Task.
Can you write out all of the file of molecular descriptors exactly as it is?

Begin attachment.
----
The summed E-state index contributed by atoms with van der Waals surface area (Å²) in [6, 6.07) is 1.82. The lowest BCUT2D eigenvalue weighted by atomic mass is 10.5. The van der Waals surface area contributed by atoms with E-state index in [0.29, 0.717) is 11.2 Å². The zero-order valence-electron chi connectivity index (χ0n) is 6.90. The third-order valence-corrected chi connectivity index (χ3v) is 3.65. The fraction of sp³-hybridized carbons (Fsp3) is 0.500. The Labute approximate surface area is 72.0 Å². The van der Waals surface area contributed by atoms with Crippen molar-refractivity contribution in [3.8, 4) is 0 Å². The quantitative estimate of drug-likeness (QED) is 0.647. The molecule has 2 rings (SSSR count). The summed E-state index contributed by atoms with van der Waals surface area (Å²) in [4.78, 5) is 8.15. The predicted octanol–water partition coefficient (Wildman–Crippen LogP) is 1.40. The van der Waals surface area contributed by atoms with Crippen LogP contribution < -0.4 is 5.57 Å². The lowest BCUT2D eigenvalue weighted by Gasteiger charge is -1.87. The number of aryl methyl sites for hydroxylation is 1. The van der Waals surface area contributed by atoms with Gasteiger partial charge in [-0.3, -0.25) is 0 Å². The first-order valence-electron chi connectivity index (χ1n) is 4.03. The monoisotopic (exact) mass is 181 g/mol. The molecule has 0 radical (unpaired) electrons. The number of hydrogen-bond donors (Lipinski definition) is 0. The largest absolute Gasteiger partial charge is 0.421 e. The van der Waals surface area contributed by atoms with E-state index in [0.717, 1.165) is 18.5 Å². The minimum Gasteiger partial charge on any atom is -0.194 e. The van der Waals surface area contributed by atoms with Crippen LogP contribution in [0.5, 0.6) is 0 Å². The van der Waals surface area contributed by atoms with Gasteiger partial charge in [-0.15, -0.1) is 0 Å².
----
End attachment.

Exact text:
The summed E-state index contributed by atoms with van der Waals surface area (Å²) in [6, 6.07) is 1.82. The lowest BCUT2D eigenvalue weighted by atomic mass is 10.5. The van der Waals surface area contributed by atoms with E-state index in [0.29, 0.717) is 11.2 Å². The zero-order valence-electron chi connectivity index (χ0n) is 6.90. The third-order valence-corrected chi connectivity index (χ3v) is 3.65. The fraction of sp³-hybridized carbons (Fsp3) is 0.500. The Labute approximate surface area is 72.0 Å². The van der Waals surface area contributed by atoms with Crippen molar-refractivity contribution in [3.8, 4) is 0 Å². The quantitative estimate of drug-likeness (QED) is 0.647. The molecule has 2 rings (SSSR count). The summed E-state index contributed by atoms with van der Waals surface area (Å²) in [4.78, 5) is 8.15. The predicted octanol–water partition coefficient (Wildman–Crippen LogP) is 1.40. The van der Waals surface area contributed by atoms with Crippen LogP contribution < -0.4 is 5.57 Å². The lowest BCUT2D eigenvalue weighted by Gasteiger charge is -1.87. The number of aryl methyl sites for hydroxylation is 1. The van der Waals surface area contributed by atoms with Gasteiger partial charge in [-0.3, -0.25) is 0 Å². The first-order valence-electron chi connectivity index (χ1n) is 4.03. The monoisotopic (exact) mass is 181 g/mol. The molecule has 0 radical (unpaired) electrons. The number of hydrogen-bond donors (Lipinski definition) is 0. The largest absolute Gasteiger partial charge is 0.421 e. The van der Waals surface area contributed by atoms with E-state index in [0.717, 1.165) is 18.5 Å². The minimum Gasteiger partial charge on any atom is -0.194 e. The van der Waals surface area contributed by atoms with Crippen LogP contribution in [0.5, 0.6) is 0 Å². The van der Waals surface area contributed by atoms with Gasteiger partial charge in [-0.15, -0.1) is 0 Å².